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Orcas rub up against pebbles on B.C. beach in rare whale footage

By Marcus Hondro     Feb 4, 2015 in Science
Whales visited a beach in B.C.'s Discovery Islands last week, and they did something whale experts say they've done for many years: they came to shore and rubbed up against the pebbles on the beach. And, happily, someone was there to film it.
That fellow was amateur videographer Chris Wilton, visiting the Discovery Islands, near Campbell River, a little over halfway up Vancouver Island. As Mr. Wilton's video shows, four or more whales were in the Discovery Island beach and they frolicked in pairs and did some pebble rubbing. Some whale experts call it a "cultural" tradition of the magnificent Orca whales.
"Absolutely remarkable footage of northern resident Orcas with their culturally unique behaviour of rubbing themselves on beaches like this," researcher Jackie Hildering wrote on her blog The Marine Detective.
Calling it a "culturally unique behaviour" is fair enough. Another way of looking at? Just whales rubbing themselves on pebbles for fun and to make themselves feel good. It almost took the breath away from Wilton and his whale watching friends and the whales surely knew he and the others were there. It's a testament to how comfortable they feel around humans that they came in so close.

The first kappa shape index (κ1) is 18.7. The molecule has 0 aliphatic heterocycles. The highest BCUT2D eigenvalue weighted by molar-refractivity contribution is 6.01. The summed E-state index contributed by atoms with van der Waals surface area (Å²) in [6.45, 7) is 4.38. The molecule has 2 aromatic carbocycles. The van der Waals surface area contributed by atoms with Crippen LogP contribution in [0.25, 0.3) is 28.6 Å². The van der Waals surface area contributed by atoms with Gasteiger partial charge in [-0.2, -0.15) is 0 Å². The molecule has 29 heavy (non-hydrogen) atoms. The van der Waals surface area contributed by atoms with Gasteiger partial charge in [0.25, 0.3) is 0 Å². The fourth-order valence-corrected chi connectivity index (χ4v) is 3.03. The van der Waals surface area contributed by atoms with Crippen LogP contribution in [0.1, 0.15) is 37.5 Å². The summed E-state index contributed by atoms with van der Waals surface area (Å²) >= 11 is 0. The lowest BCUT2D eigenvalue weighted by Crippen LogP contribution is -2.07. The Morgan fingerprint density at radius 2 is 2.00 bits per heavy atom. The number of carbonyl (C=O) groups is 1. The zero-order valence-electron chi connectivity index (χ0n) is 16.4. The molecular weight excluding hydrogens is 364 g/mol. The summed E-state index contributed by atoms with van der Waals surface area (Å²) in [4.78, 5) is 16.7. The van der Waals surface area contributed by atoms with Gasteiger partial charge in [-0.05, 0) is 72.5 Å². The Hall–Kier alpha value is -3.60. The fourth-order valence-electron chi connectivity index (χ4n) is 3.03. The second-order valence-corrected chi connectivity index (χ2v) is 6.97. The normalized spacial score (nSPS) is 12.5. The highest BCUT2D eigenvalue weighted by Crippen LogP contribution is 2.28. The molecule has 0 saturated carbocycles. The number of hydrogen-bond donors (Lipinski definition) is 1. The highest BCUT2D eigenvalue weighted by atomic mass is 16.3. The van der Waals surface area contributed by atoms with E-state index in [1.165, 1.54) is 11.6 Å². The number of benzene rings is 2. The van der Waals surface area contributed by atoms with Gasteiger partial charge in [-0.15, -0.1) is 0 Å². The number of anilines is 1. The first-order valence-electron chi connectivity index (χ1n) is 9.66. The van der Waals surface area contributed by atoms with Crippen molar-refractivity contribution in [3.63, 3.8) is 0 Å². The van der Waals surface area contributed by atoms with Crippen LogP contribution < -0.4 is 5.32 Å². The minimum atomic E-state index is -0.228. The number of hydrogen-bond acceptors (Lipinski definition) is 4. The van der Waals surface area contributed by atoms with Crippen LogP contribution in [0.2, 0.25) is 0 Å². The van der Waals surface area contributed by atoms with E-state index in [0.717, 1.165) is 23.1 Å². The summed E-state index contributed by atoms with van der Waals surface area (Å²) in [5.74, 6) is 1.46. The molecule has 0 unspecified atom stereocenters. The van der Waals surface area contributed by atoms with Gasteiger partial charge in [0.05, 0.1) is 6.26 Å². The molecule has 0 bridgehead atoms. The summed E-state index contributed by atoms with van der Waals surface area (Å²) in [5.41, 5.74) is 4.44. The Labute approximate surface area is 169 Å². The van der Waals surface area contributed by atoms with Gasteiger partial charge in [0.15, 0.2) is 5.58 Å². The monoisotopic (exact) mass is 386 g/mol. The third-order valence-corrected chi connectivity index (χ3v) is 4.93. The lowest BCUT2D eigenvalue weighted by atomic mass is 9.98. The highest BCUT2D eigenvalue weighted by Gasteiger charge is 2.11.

There are 250 resident Orcas in the area, the Vancouver Aquarium notes. Whale researchers in B.C. and at the Center for Whale Research in Washington state keep track of them and give each an identifying number. Hildering said she knew two of the whales Wilton's camera caught.
The southern resident J-pod, not the pod the pebble rubbing Orcas are from, was in the news last month when a mother gave birth to a calf. The mortality rate for newborn Orcas is high but J50 is doing well.
Doubtless waiting for her first opportunity to rub up against pebbles.
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